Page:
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Trehafod  
Trehafod
He township of Trehafod lies on the border between the Rhondda and Taff Ely, or as the 1926 Kelly's
Industrial Directory describes it as being ‘partly in the Parish of Pontypridd and partly Ystradyfodwg'
The 1847 tithe map of the area shows a number of farms on the area that was to become Trehafod, these were named, Hafod Uchaf, Hafod Genol and Hafod Fawr. It was from these farms that Trehafod was to take its name. Hafod is a Welsh word that can mean both, a summer dwelling or upland farm. The mineral rights of these lands were first leased as early as 1809. In addition to these farms the 1847 tithe map also shows a single cottage in the area and a tramroad and railway.
It was this accessibility to this lower part of the Valley that provided the impetus for the earliest mining exploration in this area. As such, pre-1850 a number of small levels and shallow pits were sunk here to the bituminous coal levels for the small, but expanding ‘sale coal' markets. Thus in 1809 Jeremiah Homfrey opened the first Hafod Level, and in 1835 William Crawshay opened the Gwaun Yr Eirw level nearby. The first workers were predominantly ex agricultural labourers from the surrounding countryside. Then in 1850 Edward Mills sank the Coedcae Colliery and two brothers David and John Thomas sank the Hafod Colliery.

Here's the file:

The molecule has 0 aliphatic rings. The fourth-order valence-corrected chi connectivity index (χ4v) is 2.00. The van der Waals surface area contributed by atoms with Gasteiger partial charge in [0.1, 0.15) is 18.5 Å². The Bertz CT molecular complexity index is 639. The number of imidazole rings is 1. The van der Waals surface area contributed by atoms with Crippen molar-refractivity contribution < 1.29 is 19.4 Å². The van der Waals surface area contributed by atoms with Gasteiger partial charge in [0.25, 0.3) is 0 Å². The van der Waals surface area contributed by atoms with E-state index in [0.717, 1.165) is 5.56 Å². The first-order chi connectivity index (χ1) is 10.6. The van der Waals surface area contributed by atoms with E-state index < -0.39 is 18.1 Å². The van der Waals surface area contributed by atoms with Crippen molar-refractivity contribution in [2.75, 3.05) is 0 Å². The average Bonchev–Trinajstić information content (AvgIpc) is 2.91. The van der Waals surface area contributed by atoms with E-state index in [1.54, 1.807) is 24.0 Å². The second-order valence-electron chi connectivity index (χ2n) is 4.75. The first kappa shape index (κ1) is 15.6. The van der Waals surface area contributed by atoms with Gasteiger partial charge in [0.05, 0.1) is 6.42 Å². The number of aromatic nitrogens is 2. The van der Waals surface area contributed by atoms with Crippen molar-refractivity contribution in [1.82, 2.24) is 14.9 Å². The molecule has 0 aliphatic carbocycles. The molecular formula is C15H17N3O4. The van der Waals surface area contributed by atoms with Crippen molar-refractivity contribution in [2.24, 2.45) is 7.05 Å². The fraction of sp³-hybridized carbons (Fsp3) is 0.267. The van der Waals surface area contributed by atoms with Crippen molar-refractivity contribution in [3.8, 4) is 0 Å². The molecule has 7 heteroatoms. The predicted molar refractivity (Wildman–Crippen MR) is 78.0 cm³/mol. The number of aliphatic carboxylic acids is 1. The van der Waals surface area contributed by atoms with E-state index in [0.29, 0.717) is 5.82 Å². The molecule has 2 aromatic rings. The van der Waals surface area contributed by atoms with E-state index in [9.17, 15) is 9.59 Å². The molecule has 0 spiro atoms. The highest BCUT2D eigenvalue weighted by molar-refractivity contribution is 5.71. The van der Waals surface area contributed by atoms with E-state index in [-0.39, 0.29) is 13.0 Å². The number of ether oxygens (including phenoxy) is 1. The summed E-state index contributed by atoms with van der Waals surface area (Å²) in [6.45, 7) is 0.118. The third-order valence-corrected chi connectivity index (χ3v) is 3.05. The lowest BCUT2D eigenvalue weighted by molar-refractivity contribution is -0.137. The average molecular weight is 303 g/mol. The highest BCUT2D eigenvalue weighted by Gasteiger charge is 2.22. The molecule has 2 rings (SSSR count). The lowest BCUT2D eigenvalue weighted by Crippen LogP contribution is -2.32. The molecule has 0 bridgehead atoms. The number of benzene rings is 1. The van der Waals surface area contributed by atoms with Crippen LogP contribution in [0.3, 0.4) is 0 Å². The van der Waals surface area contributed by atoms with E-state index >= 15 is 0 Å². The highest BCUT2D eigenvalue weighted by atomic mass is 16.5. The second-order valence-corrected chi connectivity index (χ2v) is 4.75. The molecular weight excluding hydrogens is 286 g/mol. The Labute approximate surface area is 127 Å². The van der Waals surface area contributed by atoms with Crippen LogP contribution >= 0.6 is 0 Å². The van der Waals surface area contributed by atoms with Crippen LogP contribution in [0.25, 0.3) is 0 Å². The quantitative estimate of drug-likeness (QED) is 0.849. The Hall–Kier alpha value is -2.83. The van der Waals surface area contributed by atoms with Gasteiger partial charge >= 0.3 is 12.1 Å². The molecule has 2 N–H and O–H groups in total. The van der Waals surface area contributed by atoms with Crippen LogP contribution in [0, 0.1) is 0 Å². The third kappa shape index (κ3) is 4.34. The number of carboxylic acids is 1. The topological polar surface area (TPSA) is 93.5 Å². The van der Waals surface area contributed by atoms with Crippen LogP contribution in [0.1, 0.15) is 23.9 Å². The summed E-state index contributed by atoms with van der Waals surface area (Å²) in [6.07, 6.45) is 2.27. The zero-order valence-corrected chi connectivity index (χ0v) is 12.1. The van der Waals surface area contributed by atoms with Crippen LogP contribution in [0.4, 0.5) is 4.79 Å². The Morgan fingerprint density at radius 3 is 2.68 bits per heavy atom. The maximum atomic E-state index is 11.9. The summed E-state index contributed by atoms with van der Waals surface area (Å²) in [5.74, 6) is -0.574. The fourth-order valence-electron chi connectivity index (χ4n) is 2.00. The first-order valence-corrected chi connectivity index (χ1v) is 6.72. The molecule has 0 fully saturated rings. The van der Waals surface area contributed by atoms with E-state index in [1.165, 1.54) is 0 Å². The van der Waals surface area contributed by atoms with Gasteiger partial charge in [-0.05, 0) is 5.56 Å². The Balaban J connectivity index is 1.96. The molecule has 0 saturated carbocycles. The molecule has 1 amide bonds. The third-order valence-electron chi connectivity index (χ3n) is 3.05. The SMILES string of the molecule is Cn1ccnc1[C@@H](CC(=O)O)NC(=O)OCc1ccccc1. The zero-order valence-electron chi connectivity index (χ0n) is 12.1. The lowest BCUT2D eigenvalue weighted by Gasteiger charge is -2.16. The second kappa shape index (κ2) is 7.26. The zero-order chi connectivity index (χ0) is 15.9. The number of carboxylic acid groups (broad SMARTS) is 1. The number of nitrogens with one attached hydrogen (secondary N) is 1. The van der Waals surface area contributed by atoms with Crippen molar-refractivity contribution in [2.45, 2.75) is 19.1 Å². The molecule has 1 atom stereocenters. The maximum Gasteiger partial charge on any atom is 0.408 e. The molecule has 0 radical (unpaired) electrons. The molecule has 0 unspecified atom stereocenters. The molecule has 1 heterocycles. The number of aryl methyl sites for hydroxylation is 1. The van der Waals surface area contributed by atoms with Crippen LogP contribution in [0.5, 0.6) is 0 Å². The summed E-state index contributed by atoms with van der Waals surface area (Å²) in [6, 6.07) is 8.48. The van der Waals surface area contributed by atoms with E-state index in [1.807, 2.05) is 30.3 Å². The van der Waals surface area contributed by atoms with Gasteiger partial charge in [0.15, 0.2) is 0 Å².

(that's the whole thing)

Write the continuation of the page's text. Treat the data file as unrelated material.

However these were small concerns, and the Coedcae and Hafod Collieries suffered major problems. It was with the subsequent purchase of these concerns by W.T. Lewis, later Lord Merthyr, and the sinking of the Trefor and Bertie pits across the river that Trehafod as a major coal producer really came into being. Although Lewis continued to mine bituminous coal from the Coedcae Pit, under the name of Coad Cae Coal Company, it was the sinking of the Hafod, Trefor and Bertie pits to the rich steam coal measures that made Trehafod. These three steam coal pits became, ‘the nucleus of one of the greatest mining concerns in Britain', employing at its peak nearly 5,000 men and producing nearly one million tons of coal annually.

Hafod and Coedcae Collieries

Hafod and Coedcae Collieries

Bryn Eirw Mission/Church

Bryn Eirw Mission/Church

In common with most mining villages Trehafod boasted its own church, Saint Barnabus' originally Bryn Eirw Mission, chapels including Welsh Baptist, Calvinistic, Welsh Congregational and Wesleyan.
As well as it own thriving shopping centre, its proximity to the ‘metropolis' that was Pontypridd meant that residents of Trehafod were well served in terms of cultural, educational, religious and other opportunities.
In July 1889 Trehafod became the terminus of the newly laid ‘Barry railway and Docks' railway line that connected The Rhondda Valley to new docks at Barry, an attempt by the Rhondda Coal owners to break the monopoly of The Taff Vale Railway and Bute's Cardiff Docks on the transportation of Rhondda Coal.

   
© 2011 Rhondda Cynon Taf Library Service